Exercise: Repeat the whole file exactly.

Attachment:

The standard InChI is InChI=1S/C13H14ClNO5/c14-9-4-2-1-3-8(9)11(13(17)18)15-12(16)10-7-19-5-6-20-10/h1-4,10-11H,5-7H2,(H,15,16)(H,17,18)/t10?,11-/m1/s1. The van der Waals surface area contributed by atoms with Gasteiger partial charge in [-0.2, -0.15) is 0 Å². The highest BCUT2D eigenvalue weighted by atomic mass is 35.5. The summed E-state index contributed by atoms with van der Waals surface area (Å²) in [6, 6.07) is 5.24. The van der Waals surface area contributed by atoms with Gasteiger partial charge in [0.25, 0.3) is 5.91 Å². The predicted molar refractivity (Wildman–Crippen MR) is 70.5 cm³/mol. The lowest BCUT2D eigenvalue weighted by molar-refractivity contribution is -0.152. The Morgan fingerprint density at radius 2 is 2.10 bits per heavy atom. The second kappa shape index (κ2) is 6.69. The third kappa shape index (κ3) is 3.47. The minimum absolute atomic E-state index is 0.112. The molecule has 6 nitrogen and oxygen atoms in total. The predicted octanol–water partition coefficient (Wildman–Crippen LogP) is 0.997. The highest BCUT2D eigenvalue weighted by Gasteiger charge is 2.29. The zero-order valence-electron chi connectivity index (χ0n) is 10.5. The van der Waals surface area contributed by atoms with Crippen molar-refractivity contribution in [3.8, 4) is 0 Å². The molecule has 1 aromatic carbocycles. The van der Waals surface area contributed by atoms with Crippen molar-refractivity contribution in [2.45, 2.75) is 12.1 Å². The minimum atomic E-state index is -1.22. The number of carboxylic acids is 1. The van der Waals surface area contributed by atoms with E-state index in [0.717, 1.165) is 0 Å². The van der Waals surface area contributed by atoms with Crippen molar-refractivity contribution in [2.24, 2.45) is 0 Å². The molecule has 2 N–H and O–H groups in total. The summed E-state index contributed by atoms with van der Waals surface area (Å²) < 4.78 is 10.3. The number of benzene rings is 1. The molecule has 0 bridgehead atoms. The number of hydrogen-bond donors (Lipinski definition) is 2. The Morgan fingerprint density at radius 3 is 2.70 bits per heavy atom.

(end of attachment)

The standard InChI is InChI=1S/C13H14ClNO5/c14-9-4-2-1-3-8(9)11(13(17)18)15-12(16)10-7-19-5-6-20-10/h1-4,10-11H,5-7H2,(H,15,16)(H,17,18)/t10?,11-/m1/s1. The van der Waals surface area contributed by atoms with Gasteiger partial charge in [-0.2, -0.15) is 0 Å². The highest BCUT2D eigenvalue weighted by atomic mass is 35.5. The summed E-state index contributed by atoms with van der Waals surface area (Å²) in [6, 6.07) is 5.24. The van der Waals surface area contributed by atoms with Gasteiger partial charge in [0.25, 0.3) is 5.91 Å². The predicted molar refractivity (Wildman–Crippen MR) is 70.5 cm³/mol. The lowest BCUT2D eigenvalue weighted by molar-refractivity contribution is -0.152. The Morgan fingerprint density at radius 2 is 2.10 bits per heavy atom. The second kappa shape index (κ2) is 6.69. The third kappa shape index (κ3) is 3.47. The minimum absolute atomic E-state index is 0.112. The molecule has 6 nitrogen and oxygen atoms in total. The predicted octanol–water partition coefficient (Wildman–Crippen LogP) is 0.997. The highest BCUT2D eigenvalue weighted by Gasteiger charge is 2.29. The zero-order valence-electron chi connectivity index (χ0n) is 10.5. The van der Waals surface area contributed by atoms with Crippen molar-refractivity contribution in [3.8, 4) is 0 Å². The molecule has 1 aromatic carbocycles. The van der Waals surface area contributed by atoms with Crippen molar-refractivity contribution in [2.45, 2.75) is 12.1 Å². The minimum atomic E-state index is -1.22. The number of carboxylic acids is 1. The van der Waals surface area contributed by atoms with E-state index in [0.717, 1.165) is 0 Å². The van der Waals surface area contributed by atoms with Crippen molar-refractivity contribution in [2.24, 2.45) is 0 Å². The molecule has 2 N–H and O–H groups in total. The summed E-state index contributed by atoms with van der Waals surface area (Å²) < 4.78 is 10.3. The number of benzene rings is 1. The molecule has 0 bridgehead atoms. The number of hydrogen-bond donors (Lipinski definition) is 2. The Morgan fingerprint density at radius 3 is 2.70 bits per heavy atom.